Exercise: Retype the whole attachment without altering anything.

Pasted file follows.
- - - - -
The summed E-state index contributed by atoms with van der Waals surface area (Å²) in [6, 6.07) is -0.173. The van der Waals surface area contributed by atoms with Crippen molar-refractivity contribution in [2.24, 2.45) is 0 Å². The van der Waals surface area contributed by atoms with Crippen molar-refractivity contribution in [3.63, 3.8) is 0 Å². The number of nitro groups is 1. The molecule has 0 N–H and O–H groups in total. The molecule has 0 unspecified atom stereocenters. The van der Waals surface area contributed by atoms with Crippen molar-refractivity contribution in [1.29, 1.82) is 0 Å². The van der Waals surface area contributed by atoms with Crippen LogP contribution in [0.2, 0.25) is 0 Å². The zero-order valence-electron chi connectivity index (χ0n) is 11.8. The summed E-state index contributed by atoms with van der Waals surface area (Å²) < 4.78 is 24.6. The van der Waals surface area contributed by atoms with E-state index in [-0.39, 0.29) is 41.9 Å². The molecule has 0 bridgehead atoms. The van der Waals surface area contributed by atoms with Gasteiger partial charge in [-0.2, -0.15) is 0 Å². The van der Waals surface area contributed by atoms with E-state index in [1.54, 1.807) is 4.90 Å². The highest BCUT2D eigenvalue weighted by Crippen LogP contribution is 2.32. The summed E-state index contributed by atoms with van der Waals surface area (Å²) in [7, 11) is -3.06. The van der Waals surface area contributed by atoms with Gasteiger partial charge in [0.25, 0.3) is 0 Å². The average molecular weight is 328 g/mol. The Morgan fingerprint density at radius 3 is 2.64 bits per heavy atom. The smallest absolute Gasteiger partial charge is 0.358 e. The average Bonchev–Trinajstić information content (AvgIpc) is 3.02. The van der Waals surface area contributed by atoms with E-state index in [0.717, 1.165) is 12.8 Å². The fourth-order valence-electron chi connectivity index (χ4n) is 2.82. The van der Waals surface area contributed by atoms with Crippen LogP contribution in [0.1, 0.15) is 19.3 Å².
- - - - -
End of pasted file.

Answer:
The summed E-state index contributed by atoms with van der Waals surface area (Å²) in [6, 6.07) is -0.173. The van der Waals surface area contributed by atoms with Crippen molar-refractivity contribution in [2.24, 2.45) is 0 Å². The van der Waals surface area contributed by atoms with Crippen molar-refractivity contribution in [3.63, 3.8) is 0 Å². The number of nitro groups is 1. The molecule has 0 N–H and O–H groups in total. The molecule has 0 unspecified atom stereocenters. The van der Waals surface area contributed by atoms with Crippen molar-refractivity contribution in [1.29, 1.82) is 0 Å². The van der Waals surface area contributed by atoms with Crippen LogP contribution in [0.2, 0.25) is 0 Å². The zero-order valence-electron chi connectivity index (χ0n) is 11.8. The summed E-state index contributed by atoms with van der Waals surface area (Å²) < 4.78 is 24.6. The van der Waals surface area contributed by atoms with E-state index in [-0.39, 0.29) is 41.9 Å². The molecule has 0 bridgehead atoms. The van der Waals surface area contributed by atoms with Gasteiger partial charge in [-0.2, -0.15) is 0 Å². The van der Waals surface area contributed by atoms with E-state index in [1.54, 1.807) is 4.90 Å². The highest BCUT2D eigenvalue weighted by Crippen LogP contribution is 2.32. The summed E-state index contributed by atoms with van der Waals surface area (Å²) in [7, 11) is -3.06. The van der Waals surface area contributed by atoms with Gasteiger partial charge in [0.25, 0.3) is 0 Å². The average molecular weight is 328 g/mol. The Morgan fingerprint density at radius 3 is 2.64 bits per heavy atom. The smallest absolute Gasteiger partial charge is 0.358 e. The average Bonchev–Trinajstić information content (AvgIpc) is 3.02. The van der Waals surface area contributed by atoms with E-state index in [0.717, 1.165) is 12.8 Å². The fourth-order valence-electron chi connectivity index (χ4n) is 2.82. The van der Waals surface area contributed by atoms with Crippen LogP contribution in [0.1, 0.15) is 19.3 Å².